Sunday, April 24, 2011

Hello Innovation Day!

When I first started teaching 4th grade, I must admit, I underestimated my students.  I knew that they were capable, but did not realize just how creative, innovative, and eager for a challenge this age of students can be.  (In fact, I would argue that any student really fits that description if we provide them with the opportunity, but that's another post).  So this year as I re-honed my philosophy and knew that I wanted to create more hands-on, student-led explorations throughout the year, I knew we had to end the year with something magical.  Some sort of project that would show me and my students just how far we have traveled in our road to become independent, creative, problem solvers and thinkers.  Hello Innovation Day!

Innovation Day is one of those projects I wish I had imagined, but instead that honor goes to many corporations before me (Google FedEx Day), in fact, I cannot even take credit for bringing it to a school setting, other teachers I follow on Twitter have already done it.  And yet this will be the first one for me, for my students, and I am more than thrilled.  The idea is simple and can be adapted to any setting.

On May 9th, my students get to work on whatever they choose.  The requirements are simple; they must learn something, they must produce something, and it has to be done in one day.  All year, I ask my students what they would like to learn about and although I have been able to incorporate many of those items into my teaching, there are some I have not gotten to - Irish Castles, Big Ben, and more about animals are some examples.    Here is their chance.  The preparation has been minimal, students had to fill out this sheet (which is created by Josh Stumpenhorst and minimally adapted by me) and they need to think about their product.  In class we have been discussing various ideas and students have sought me out to discuss process.  That's it.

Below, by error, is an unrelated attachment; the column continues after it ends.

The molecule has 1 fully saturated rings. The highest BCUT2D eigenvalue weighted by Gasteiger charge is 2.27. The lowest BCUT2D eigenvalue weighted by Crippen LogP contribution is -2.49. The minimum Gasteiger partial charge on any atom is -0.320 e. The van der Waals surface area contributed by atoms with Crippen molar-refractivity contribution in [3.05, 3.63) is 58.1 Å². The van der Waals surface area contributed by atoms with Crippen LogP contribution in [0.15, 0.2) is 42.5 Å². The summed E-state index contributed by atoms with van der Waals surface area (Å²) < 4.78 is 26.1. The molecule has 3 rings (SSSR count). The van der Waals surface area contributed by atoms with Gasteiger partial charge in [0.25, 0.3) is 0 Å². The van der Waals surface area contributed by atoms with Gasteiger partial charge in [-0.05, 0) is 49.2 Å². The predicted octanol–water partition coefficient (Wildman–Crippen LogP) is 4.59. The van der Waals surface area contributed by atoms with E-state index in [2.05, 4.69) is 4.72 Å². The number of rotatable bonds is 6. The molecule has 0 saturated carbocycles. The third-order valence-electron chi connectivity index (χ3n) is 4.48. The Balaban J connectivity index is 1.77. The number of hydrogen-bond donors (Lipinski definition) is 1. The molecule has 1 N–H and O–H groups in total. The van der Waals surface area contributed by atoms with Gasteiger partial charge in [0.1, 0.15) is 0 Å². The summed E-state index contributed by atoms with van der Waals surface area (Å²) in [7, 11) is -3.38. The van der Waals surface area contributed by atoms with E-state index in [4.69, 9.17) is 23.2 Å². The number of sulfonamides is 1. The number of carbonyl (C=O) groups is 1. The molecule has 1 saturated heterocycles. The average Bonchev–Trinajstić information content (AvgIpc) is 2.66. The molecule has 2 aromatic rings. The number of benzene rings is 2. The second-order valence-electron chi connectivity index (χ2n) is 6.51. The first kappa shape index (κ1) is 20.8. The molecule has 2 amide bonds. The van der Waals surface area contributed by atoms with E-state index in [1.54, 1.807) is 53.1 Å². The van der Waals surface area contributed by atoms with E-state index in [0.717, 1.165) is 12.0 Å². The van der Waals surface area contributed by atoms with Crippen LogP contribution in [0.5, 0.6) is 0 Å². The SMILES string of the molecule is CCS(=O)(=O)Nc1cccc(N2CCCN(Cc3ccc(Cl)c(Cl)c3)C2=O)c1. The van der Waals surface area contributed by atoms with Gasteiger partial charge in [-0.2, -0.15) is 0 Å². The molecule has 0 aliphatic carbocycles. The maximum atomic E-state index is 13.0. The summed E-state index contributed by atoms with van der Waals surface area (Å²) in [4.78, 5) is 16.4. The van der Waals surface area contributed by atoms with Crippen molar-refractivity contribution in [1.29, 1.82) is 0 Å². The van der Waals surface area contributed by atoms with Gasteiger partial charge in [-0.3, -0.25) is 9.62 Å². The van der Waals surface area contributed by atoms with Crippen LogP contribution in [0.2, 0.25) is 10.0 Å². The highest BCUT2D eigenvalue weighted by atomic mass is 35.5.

My job this day will be to document the learning through video and pictures, and also to be of assistance if needed.  The students are supplying most of the materials, and are doing all of the work.  Ideas being floated around are varied such as researching snowflake patters, building a t-rex model, or creating a paper zoo - whatever they can imagine and build.  And me?  Well as my students reminded me on Friday; we don't really need you Mrs. Ripp.  Ad what a glorious thing that is to hear.

3 comments:

Robin said...

I look forward to incorporating this idea into my Grade 6 classroom.

Magical Ms. M said...

Pernille,

This is great stuff. I am so glad you shared. The Magical Minds have become increasingly independent learners, but most of their choices are still within the framework of a topic I/school chooses. Innovation Day is a great way to support kids through the process of pursuing their own learning.

What day of the week do the kids complete their planning sheet? Do some of them do work at home as well? Do you require they utilize skills or vocabulary you have been learning over the course of the year?

Thank you for passing along this exciting practice.

Happy Innovating,
Erin

Mrs Ripp aka 4thGrdTeach said...

Hi Erin,
Great questions. The planning sheet was completed either at home or during recess several weeks prior so that I could discuss ideas concocted with the students. They can absolutely do some research at home, however, the bulk of the work should be in school, so they have to really think about time management as well since it must be "completable" within one day.

The only requirement is that They learn something, I purposely did not tie it into one thing or unit because I wanted to see where the students natural interests lay. Most students are tying it in with history though and frankly it all ties in with our classroom since we have been working so diligently on being creative thinkers, independent learners and problem solvers. I hope that helps!

Best,
Pernille

 

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